The First Amendment to the U.S. Constitution prohibits the making of any law abridging the freedom of speech....The Fourteenth Amendment, which states, "No state shall make or enforce any law which shall abridge the privileges or immunities of citizens of the United States...." applies these protections in the states.

Click here to learn more about the ACLU's work to protect the rights of protesters at the national level and in other states.

Eric Smith, of Lebanon, Ind., came to the Soldiers and Sailors Monument in downtown Indianapolis in July 2012 to express his opposition to the United Nations Arms Trade Treaty, which he believed threatened his Second Amendment rights.

Instead, the trip became a lesson in his First Amendment rights. Smith, a disabled veteran, and his 10 year-old son were told they would be arrested if Smith did not leave the public space because he did not have a state permit allowing him to exercise his First Amendment right to protest.

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Wanting to educate the public about the fine details of the federal healthcare law, attorney David Kolhoff contacted the Allen County Public Library about setting up his laptop on a mobile cart in a large open plaza abutting the library.

When the library denied him use of the space, he enlisted the ACLU of Indiana to file suit on his behalf. The library did not contest the fact that, if its plaza area is considered a traditional public forum, the prohibition of Kolhoff's expressive activity would be in violation of the First Amendment to the U.S. Constitution. We argued that the speech was not disruptive and that the First Amendment protects Kolhoff's rights to engage in this expression at library. We refuted the Library's contention that the plaza was a "limited public forum," argued its status as a library was a significant issue, and concluded that the prohibition on Kolhoff's expressive activity was unconstitutional even if the plaza is a limited or non-public forum.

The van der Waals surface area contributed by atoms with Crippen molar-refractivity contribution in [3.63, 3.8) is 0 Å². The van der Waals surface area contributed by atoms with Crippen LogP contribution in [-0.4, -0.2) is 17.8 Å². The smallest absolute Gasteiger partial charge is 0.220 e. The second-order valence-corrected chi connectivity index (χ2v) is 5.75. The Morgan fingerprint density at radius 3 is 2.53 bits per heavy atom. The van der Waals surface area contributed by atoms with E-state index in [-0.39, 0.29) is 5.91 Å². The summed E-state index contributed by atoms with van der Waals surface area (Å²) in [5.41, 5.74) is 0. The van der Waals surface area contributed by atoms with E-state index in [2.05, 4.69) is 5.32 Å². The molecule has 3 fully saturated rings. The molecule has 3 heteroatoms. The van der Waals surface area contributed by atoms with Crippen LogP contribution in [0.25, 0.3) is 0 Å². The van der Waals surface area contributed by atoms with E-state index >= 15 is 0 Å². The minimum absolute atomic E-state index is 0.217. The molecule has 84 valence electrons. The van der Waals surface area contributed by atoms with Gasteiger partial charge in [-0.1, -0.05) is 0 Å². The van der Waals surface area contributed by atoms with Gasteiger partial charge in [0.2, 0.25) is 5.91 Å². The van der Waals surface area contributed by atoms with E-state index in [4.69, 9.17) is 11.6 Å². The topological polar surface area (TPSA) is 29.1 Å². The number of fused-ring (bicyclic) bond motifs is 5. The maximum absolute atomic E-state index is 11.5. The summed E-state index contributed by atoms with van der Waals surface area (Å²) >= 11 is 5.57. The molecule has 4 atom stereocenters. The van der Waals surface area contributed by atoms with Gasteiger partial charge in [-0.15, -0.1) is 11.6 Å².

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When Darren Burke entered the Howard County Courthouse in Kokomo, Ind., on a Friday in 2011, his only intention was to inform the Sheriff about his desire to peacefully protest on the following Monday. But because he had a dollar bill taped to his mouth, the officer asked him to remove his "mask" first.

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